• Share on Social Media: Click here to join today's digital day of action to help drive public comments opposing the Trump administration’s proposed regulations. Additional graphics are available here. Follow the conversation with the hashtag #StopFamilyDetention.

  • Call Congress: Click here to tell Congress to oppose the expansion of family incarceration and reject the administration's proposal to indefinitely detain children. Instead, Congress should pressure the administration to reunify separated families and end "zero tolerance" policies and invest in community-based alternatives to detention like the Family Case Management Program.

Please check out for more information. Please share this information widely.

In solidarity,
Jen Smyers, Director of Policy & Advocacy
Immigration and Refugee Program, Church World Service


October, 2018 update from Refugee Support Center 

Bad News

On September 22, President Trump announced a new policy which instructs US Citizenship and Immigration Services (USCIS) officers to consider whether or not a green card applicant receives a means-tested benefit (Food Stamps, Medicaid, public housing) when making an approval decision. Please see link below.

Although refugees are exempt from this policy, this is unsettling because it seems downright mean and because a mercurial administration might rescind an exemption at any point. Some refugees have had a whiff that something is in the air about Food Stamps and have asked us if it is true that they cannot use Food Stamps any more. Please tell any refugee you volunteer with who asks that as far as we know now, their Food Stamps will continue.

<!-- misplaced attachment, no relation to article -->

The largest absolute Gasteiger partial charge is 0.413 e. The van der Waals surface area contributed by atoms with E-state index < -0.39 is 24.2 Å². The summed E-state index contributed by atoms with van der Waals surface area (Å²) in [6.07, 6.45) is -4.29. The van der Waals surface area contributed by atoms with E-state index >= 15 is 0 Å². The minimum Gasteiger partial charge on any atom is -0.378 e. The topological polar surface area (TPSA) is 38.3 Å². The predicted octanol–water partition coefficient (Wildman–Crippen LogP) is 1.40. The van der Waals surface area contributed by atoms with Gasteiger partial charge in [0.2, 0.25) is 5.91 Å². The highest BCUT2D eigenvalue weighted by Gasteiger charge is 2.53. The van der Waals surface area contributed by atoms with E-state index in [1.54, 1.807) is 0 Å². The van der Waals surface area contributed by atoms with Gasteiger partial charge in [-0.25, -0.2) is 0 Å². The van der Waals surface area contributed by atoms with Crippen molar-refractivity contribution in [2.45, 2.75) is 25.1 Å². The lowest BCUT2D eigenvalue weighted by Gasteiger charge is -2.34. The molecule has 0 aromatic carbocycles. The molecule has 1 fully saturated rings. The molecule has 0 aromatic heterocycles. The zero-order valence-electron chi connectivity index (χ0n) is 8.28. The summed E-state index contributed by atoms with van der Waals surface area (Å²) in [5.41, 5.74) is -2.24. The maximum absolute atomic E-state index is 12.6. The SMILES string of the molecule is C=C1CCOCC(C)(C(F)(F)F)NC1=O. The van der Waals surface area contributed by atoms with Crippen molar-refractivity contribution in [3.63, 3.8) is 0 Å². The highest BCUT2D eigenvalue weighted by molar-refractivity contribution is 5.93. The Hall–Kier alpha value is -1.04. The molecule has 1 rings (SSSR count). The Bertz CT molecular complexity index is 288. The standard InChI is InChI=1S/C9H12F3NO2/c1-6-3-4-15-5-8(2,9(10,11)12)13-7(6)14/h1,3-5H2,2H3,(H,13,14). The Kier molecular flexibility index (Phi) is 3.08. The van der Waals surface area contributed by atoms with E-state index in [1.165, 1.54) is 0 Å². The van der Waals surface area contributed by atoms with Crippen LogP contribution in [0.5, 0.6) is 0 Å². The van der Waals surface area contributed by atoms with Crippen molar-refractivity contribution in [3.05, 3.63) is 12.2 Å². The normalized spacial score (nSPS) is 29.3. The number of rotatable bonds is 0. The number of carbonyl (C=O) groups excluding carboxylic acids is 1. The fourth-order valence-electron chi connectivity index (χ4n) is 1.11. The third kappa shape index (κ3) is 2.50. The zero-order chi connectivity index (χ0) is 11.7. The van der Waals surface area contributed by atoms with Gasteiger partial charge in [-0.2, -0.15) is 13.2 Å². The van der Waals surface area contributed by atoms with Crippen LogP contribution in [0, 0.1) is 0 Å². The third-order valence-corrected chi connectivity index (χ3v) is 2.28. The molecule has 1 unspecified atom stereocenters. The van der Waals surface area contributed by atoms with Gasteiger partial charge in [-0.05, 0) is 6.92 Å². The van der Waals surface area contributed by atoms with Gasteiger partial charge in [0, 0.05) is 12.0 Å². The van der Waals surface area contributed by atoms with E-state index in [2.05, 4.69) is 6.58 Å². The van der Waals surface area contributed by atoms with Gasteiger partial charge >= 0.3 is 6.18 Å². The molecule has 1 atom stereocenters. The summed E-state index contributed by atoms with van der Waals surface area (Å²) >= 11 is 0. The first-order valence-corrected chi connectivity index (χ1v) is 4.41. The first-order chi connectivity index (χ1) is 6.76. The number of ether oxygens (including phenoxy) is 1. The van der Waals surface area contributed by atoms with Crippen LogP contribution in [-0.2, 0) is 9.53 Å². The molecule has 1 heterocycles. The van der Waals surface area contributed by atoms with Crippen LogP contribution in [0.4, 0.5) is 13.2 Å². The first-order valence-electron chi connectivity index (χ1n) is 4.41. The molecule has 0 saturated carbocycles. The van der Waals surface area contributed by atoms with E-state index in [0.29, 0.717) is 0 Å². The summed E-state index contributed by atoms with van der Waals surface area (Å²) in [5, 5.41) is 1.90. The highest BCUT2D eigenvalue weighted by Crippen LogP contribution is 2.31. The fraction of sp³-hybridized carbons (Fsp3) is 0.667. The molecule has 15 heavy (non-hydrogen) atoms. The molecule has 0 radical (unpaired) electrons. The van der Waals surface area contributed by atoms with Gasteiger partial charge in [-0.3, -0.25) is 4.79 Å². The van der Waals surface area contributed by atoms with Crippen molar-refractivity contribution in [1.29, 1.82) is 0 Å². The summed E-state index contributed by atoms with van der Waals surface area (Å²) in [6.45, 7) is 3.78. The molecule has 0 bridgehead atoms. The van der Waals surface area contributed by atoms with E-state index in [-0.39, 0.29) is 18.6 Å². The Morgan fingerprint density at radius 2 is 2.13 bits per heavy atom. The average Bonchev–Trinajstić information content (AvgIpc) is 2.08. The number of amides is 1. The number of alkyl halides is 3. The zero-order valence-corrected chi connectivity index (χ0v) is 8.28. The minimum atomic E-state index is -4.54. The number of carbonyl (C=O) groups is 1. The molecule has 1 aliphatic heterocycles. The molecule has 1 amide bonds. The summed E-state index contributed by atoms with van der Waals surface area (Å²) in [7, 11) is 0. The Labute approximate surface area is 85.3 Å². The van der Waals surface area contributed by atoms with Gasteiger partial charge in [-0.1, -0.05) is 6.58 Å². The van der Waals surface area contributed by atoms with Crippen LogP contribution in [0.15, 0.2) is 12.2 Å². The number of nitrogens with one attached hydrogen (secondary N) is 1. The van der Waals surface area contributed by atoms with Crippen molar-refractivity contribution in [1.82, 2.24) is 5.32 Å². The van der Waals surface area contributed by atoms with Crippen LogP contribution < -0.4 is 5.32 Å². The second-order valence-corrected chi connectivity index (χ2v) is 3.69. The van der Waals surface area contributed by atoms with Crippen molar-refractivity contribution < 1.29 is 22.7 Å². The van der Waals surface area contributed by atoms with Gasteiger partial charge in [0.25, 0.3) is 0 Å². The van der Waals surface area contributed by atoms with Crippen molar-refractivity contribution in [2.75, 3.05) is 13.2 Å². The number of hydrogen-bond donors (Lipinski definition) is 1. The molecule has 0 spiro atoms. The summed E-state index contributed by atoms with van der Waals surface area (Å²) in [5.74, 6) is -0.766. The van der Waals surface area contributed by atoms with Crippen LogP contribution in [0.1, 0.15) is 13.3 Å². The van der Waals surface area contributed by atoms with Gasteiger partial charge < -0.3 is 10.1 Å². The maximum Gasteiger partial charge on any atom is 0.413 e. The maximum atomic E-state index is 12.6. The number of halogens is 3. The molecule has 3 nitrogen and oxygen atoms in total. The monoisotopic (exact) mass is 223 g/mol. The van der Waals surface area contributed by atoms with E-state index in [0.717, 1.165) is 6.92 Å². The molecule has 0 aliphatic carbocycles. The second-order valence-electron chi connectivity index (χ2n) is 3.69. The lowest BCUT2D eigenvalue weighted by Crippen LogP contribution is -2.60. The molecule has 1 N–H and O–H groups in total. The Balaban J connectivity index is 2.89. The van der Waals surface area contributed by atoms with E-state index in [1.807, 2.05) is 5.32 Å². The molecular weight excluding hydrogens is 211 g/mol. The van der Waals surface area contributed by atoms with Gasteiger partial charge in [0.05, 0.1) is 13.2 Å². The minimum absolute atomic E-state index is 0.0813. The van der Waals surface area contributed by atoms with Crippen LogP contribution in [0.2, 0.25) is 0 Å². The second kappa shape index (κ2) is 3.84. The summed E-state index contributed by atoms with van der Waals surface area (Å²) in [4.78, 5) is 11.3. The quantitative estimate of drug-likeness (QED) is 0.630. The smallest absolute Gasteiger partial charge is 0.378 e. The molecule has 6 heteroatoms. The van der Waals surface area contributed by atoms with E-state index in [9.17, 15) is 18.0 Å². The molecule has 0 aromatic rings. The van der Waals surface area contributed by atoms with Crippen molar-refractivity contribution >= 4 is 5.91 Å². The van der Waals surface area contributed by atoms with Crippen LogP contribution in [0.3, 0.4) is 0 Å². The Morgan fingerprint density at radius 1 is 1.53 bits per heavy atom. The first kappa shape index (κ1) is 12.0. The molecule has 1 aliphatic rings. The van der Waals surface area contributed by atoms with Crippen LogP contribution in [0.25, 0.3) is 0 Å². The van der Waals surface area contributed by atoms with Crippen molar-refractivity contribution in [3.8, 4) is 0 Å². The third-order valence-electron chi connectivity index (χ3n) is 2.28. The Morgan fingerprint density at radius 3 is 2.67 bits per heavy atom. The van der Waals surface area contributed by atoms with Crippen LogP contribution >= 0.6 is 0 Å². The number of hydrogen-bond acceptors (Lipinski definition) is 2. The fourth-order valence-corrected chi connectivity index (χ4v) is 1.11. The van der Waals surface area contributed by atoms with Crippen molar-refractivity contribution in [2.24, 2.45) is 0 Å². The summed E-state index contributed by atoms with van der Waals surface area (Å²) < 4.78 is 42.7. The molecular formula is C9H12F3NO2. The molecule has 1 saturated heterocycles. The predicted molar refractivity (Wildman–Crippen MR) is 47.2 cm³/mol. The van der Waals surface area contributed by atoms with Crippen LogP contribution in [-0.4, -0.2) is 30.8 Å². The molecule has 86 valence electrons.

Our office did receive notification from USCIS that receiving a means-tested benefit will no longer qualify applicants, including refugees, for Fee Waivers for immigration applications. Currently the naturalization application fee is $725 and derivative citizenship fee is $1025.There are alternative ways to seek Fee Waivers which we will use, but they require more documentation and are not as easily approved.

Good News

Ten Congolese refugee families displaced from their New Bern homes due to Florence were placed in the Friday Center shelter. We were able to send our Swahili/Kinyarwanda interpreter to assist with some of them. The Center closed last Friday, and all families have returned home or to stay with friends.

A Legal Information Workshop recently held was a great success. Approximately 100 refugees attended the event held September 22. Presenters were: Chapel Hill Police Officer Todd Harris, Emily Moseley, coordinator of RSC's pro bono legal services, and Meredith Nicholson, a member of our pro bono attorney pool. Refugees have asked for follow-up workshops because so many had questions and time ran out before they could get answers. We were told that the Congolese minister, who attended the meeting, announced to his congregation the following morning, "When they hold another meeting, you absolutely must attend. What you will learn is so valuable.” 

THANK YOU for caring about refugees, your advocacy and your support!
Flicka Bateman, EdD, Director

Refugee Support Center